In “A Beautiful Sunset,” one of the smaller lingering questions from “The Long Way Home” gets answered—who kissed Buffy to wake her up from Amy the Rat’s sleeping spell? When Buffy chooses Satsu to go out on patrol with her, she tells her that she knows Satsu is in love with her and kissed her to break the spell. Buffy then tells her she’s not interested—but then they’re interrupted by the Big Bad, Twilight. 

It’s not the first time Twilight’s appeared—we’ve gotten glimpses in the issues leading up to this—but it’s the first time he confronts Buffy. A masked vampire with the power to fly, Twilight comes to taunt Buffy, to rob her of a moral certainty with a simple idea—what if introducing so many new Slayers into the world threw it into imbalance? What if she did the wrong thing? 

****

“Wolves at the Gate” is where things get a little ridiculous. But only a little. It’s also where Buffy figures out she’s bisexual. 

She did end up sleeping with Satsu, you see—and this results in one of the book’s funniest scenes, where the two of them agree to keep it a secret only to have every single one of their friends barge in on them when they’re in bed together. 

The reason they do is because there are wolves literally at the gate—actually, they’re shapeshifting vampires from Japan—and they’re after Buffy’s scythe. Once they have it, they’re gone—and while Buffy and the gang figure out how to beat them and what they’re after, Xander takes Renee on a trip to see someone who might be able to help. It’s Dracula. 

Xander and Dracula’s friendship is probably my favorite crazy thing that happened in between Seasons 7 and 8. It’s weird and funny and completely unexpected, but feels totally right—also, it’s hilarious to see Xander’s attentions waffle between Dracula and Renee, who have progressed from flirty to full-on relationship. 

Anyway—we learn that the vampires got their powers from Dracula when he lost them gambling for a motorcycle (a thing he got into with Xander) but is also indignant about the loss, agreeing to help because he wants some revenge. 

The situation gets more dire when Aiko, one of the Slayers stationed in Japan, is murdered and strung up by the vampires when a witch, Kumiko, uses the Scythe with a red lens to rob Aiko of her powers. It was a test for a much larger lens sitting atop a skyscraper, one that’s supposed to rob all Slayers of their powers.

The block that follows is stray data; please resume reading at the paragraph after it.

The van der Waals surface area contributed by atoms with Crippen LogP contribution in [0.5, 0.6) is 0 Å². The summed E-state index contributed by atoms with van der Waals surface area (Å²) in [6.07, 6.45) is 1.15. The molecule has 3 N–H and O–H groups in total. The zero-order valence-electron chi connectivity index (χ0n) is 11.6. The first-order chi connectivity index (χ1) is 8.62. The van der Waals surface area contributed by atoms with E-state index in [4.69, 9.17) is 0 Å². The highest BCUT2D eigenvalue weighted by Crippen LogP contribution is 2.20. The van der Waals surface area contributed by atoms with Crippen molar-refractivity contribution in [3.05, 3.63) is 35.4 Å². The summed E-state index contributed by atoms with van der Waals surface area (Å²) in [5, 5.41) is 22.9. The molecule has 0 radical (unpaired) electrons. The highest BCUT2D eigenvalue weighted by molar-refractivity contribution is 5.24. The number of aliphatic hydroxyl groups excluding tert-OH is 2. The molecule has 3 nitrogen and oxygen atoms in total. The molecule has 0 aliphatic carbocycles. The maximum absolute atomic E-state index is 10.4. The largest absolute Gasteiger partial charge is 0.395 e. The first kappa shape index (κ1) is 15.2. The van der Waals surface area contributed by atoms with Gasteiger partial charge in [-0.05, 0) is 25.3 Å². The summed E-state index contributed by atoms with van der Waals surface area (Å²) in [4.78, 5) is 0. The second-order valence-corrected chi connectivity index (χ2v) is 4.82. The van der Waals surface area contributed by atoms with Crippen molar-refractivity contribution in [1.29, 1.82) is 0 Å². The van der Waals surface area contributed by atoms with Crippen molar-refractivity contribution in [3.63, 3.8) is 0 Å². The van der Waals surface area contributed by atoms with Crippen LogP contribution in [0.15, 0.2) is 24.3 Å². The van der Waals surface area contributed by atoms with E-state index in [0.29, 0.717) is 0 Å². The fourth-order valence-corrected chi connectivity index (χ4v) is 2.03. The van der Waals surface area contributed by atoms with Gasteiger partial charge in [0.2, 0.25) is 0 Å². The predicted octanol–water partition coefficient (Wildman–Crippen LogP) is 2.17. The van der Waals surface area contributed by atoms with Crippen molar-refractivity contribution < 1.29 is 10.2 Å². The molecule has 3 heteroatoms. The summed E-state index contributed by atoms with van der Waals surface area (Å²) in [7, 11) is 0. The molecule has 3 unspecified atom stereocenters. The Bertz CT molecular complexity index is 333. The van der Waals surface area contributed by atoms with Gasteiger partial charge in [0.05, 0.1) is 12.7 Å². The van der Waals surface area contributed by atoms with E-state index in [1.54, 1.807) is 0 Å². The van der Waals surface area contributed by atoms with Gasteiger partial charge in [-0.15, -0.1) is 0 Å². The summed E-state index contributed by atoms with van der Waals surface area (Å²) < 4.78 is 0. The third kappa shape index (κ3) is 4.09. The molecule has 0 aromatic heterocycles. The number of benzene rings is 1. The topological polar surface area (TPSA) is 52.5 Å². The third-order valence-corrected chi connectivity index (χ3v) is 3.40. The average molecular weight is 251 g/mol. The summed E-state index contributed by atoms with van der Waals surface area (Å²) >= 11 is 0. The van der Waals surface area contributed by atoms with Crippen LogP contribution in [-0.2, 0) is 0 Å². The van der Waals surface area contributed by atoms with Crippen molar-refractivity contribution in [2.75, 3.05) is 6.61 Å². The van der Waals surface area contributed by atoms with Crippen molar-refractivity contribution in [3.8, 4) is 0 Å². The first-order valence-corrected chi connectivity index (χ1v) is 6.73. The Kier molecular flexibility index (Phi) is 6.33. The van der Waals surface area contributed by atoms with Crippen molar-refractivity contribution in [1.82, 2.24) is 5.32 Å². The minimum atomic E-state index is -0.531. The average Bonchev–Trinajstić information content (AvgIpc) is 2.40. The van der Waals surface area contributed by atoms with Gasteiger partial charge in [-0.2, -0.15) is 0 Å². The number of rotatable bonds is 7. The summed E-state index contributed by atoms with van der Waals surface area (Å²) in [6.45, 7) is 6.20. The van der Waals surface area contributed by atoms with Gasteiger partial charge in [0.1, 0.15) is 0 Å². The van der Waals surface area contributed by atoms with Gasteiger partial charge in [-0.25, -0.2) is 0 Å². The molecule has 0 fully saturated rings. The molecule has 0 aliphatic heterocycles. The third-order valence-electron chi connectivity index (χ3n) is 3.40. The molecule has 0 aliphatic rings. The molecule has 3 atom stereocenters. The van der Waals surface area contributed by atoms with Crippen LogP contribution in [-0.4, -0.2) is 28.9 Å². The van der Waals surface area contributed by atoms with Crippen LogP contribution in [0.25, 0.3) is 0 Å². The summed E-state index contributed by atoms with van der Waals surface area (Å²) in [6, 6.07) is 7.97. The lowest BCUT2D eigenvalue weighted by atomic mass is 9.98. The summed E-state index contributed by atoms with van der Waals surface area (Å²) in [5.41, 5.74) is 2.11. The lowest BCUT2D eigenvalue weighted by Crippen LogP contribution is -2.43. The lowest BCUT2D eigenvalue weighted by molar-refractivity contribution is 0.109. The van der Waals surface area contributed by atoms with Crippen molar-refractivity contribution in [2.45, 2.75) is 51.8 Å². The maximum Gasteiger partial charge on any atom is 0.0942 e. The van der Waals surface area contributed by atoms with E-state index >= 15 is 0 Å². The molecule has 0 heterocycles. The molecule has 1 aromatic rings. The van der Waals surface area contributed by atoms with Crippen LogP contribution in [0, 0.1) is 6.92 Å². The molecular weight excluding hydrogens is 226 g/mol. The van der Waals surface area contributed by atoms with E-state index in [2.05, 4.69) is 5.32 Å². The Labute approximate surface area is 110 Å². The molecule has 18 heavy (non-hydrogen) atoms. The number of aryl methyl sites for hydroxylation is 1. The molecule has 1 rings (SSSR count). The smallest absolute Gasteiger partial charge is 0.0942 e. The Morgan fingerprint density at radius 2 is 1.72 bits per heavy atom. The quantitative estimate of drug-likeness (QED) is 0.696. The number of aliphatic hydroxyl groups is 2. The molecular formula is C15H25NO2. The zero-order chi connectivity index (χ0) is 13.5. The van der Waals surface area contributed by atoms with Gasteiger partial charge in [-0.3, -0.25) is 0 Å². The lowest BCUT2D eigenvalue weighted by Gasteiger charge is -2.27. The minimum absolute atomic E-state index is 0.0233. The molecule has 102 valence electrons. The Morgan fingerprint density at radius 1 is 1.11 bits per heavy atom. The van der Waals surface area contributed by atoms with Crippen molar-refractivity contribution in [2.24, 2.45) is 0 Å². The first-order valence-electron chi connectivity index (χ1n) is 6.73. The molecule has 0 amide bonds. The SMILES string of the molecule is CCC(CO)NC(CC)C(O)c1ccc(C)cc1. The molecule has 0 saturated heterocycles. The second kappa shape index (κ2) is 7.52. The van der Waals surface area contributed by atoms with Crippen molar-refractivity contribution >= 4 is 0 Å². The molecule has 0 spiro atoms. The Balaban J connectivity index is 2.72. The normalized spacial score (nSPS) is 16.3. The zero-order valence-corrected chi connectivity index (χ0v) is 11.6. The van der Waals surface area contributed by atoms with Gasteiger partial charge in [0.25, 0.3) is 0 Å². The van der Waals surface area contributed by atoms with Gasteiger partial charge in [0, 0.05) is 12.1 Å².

Issues 14-15 are the fight books, with the Slayer army up against an army of vampires in Tokyo. Remember when I said things get ridiculous? They bring Dawn, who is now a giant. But the vampires have a giant mecha-Dawn (with a tail?) to fend her off. It’s a very funny, very strange scene. 

But it’s also very Buffy, because Renee—the woman we thought Xander would be moving on with, roughly a year and a half after Anya’s death—is killed at the end of 14. At the end of it all, Xander is broken, in mourning, Willow is communing with the mysterious snake woman that “Anywhere But Here” suggested would lead to her betrayal of Buffy, and Satsu, having seen what misfortune befalls people who love Buffy, decides to stay and help the Slayers in Japan after one last night with Buffy. 

Dracula, meanwhile, boards a ship to parts unknown.

****

So far,  Buffy Season 8 continues to please. I know some readers, upon reading our first entry, have said that I might not feel the same way when we get to the back half of the season, but I’m pretty optimistic. Twilight, from what little we’ve seen of him, is an interesting Big Bad with a philosophical slant that makes him more than just something to punch. While there are some things that bum me out—Buffy’s continued woe-is-me routine, for one, along with all the foreshadowing about the Scooby gang betraying one another (which feels very season 6)—I like it. It’s more Buffy, and it feels like Buffy, even when it gets a little over-the-top.

It probably helps that we’re still in the land of top-tier Buffy writers, with Drew Goddard taking on “No Wolves at the Gate,” too.

Speaking of which, let’s talk about the art. For most of season 8, Georges Jeanty is the main artist on pencils—like Jenny said in our conversation kicking this whole thing off, it’s to his credit that the characters feel like their television counterparts without being overwrought photorealistic likenesses. Outside of a few people—like Andrew, who is a great deal of fun in “Wolves at the Gate”—it’s easy to tell who everyone is, and the art never becomes a significant hurdle. It doesn’t do a whole lot of crazy, daring things, but that’s fine.  (Cliff Richards fills in for “Anywhere But Here”, and he draws some weird stuff for that one. It’s pretty rad.

That said, Jo Chen’s hyper-realistic cover art is one of my favorite things about the book. Her paintings are wonderful to look at. Go look at them. 

Next week: Jenny takes over as Joss Whedon returns, bringing artist Karl Moline with him for “Time of Your Life.” Also, a bunch of standalone stories by a grab bag of other Buffy writers. See you then.  

You May Like

Comments

EDIT POST